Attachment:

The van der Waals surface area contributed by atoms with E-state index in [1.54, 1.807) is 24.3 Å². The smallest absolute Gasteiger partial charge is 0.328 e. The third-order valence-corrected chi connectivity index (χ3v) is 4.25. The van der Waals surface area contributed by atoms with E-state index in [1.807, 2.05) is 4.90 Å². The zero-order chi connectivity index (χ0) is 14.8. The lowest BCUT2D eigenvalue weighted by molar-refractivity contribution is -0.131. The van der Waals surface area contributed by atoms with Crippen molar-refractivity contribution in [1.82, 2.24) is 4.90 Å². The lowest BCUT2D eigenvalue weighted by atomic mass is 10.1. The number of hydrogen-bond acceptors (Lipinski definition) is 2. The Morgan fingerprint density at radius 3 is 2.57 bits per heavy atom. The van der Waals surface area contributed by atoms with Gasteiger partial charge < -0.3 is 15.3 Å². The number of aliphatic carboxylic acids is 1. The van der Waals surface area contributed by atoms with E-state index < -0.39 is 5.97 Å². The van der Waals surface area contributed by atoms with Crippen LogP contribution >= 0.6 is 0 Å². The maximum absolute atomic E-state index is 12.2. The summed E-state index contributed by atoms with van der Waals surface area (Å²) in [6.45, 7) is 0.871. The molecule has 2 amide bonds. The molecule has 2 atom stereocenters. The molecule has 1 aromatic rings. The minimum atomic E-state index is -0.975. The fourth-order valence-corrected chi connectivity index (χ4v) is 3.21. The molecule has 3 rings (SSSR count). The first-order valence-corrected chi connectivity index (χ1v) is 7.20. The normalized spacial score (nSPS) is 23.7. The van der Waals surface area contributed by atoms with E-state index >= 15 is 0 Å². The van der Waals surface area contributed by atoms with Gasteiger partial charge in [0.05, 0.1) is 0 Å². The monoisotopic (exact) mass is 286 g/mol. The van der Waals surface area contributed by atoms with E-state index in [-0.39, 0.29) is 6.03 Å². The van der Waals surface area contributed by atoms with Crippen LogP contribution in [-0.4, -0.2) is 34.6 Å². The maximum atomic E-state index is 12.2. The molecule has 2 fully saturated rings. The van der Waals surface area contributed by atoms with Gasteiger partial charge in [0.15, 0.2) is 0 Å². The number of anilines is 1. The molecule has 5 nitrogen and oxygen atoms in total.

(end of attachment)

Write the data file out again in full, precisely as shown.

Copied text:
The van der Waals surface area contributed by atoms with E-state index in [1.54, 1.807) is 24.3 Å². The smallest absolute Gasteiger partial charge is 0.328 e. The third-order valence-corrected chi connectivity index (χ3v) is 4.25. The van der Waals surface area contributed by atoms with E-state index in [1.807, 2.05) is 4.90 Å². The zero-order chi connectivity index (χ0) is 14.8. The lowest BCUT2D eigenvalue weighted by molar-refractivity contribution is -0.131. The van der Waals surface area contributed by atoms with Crippen molar-refractivity contribution in [1.82, 2.24) is 4.90 Å². The lowest BCUT2D eigenvalue weighted by atomic mass is 10.1. The number of hydrogen-bond acceptors (Lipinski definition) is 2. The Morgan fingerprint density at radius 3 is 2.57 bits per heavy atom. The van der Waals surface area contributed by atoms with Gasteiger partial charge < -0.3 is 15.3 Å². The number of aliphatic carboxylic acids is 1. The van der Waals surface area contributed by atoms with E-state index < -0.39 is 5.97 Å². The van der Waals surface area contributed by atoms with Crippen LogP contribution >= 0.6 is 0 Å². The maximum absolute atomic E-state index is 12.2. The summed E-state index contributed by atoms with van der Waals surface area (Å²) in [6.45, 7) is 0.871. The molecule has 2 amide bonds. The molecule has 2 atom stereocenters. The molecule has 1 aromatic rings. The minimum atomic E-state index is -0.975. The fourth-order valence-corrected chi connectivity index (χ4v) is 3.21. The molecule has 3 rings (SSSR count). The first-order valence-corrected chi connectivity index (χ1v) is 7.20. The normalized spacial score (nSPS) is 23.7. The van der Waals surface area contributed by atoms with E-state index >= 15 is 0 Å². The van der Waals surface area contributed by atoms with Gasteiger partial charge in [0.05, 0.1) is 0 Å². The monoisotopic (exact) mass is 286 g/mol. The van der Waals surface area contributed by atoms with E-state index in [-0.39, 0.29) is 6.03 Å². The van der Waals surface area contributed by atoms with Crippen LogP contribution in [-0.4, -0.2) is 34.6 Å². The maximum atomic E-state index is 12.2. The molecule has 2 fully saturated rings. The van der Waals surface area contributed by atoms with Gasteiger partial charge in [0.15, 0.2) is 0 Å². The number of anilines is 1. The molecule has 5 nitrogen and oxygen atoms in total.